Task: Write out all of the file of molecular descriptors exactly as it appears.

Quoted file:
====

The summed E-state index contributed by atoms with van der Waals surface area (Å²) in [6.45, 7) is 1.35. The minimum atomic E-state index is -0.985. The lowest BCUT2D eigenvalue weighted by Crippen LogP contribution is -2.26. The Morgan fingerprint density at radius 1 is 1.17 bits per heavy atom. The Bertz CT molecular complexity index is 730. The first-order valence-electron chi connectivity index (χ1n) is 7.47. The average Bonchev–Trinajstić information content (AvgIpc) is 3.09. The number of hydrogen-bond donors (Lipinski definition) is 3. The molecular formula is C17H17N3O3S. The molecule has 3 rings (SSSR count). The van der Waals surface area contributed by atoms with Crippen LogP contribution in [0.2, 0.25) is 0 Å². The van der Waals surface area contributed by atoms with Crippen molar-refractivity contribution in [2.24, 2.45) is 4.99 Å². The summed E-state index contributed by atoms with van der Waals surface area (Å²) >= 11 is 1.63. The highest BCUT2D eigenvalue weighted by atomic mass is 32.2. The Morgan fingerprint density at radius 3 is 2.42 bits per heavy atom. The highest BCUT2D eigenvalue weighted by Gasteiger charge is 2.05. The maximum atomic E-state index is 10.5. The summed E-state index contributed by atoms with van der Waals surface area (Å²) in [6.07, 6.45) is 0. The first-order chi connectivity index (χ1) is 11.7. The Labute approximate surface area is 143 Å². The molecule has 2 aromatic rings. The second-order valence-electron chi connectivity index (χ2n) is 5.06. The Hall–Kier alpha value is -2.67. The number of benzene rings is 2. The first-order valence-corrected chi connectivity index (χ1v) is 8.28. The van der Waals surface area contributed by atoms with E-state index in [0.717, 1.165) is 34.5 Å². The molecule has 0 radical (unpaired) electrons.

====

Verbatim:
The summed E-state index contributed by atoms with van der Waals surface area (Å²) in [6.45, 7) is 1.35. The minimum atomic E-state index is -0.985. The lowest BCUT2D eigenvalue weighted by Crippen LogP contribution is -2.26. The Morgan fingerprint density at radius 1 is 1.17 bits per heavy atom. The Bertz CT molecular complexity index is 730. The first-order valence-electron chi connectivity index (χ1n) is 7.47. The average Bonchev–Trinajstić information content (AvgIpc) is 3.09. The number of hydrogen-bond donors (Lipinski definition) is 3. The molecular formula is C17H17N3O3S. The molecule has 3 rings (SSSR count). The van der Waals surface area contributed by atoms with Crippen LogP contribution in [0.2, 0.25) is 0 Å². The van der Waals surface area contributed by atoms with Crippen molar-refractivity contribution in [2.24, 2.45) is 4.99 Å². The summed E-state index contributed by atoms with van der Waals surface area (Å²) >= 11 is 1.63. The highest BCUT2D eigenvalue weighted by atomic mass is 32.2. The Morgan fingerprint density at radius 3 is 2.42 bits per heavy atom. The highest BCUT2D eigenvalue weighted by Gasteiger charge is 2.05. The maximum atomic E-state index is 10.5. The summed E-state index contributed by atoms with van der Waals surface area (Å²) in [6.07, 6.45) is 0. The first-order chi connectivity index (χ1) is 11.7. The Labute approximate surface area is 143 Å². The molecule has 2 aromatic rings. The second-order valence-electron chi connectivity index (χ2n) is 5.06. The Hall–Kier alpha value is -2.67. The number of benzene rings is 2. The first-order valence-corrected chi connectivity index (χ1v) is 8.28. The van der Waals surface area contributed by atoms with E-state index in [0.717, 1.165) is 34.5 Å². The molecule has 0 radical (unpaired) electrons.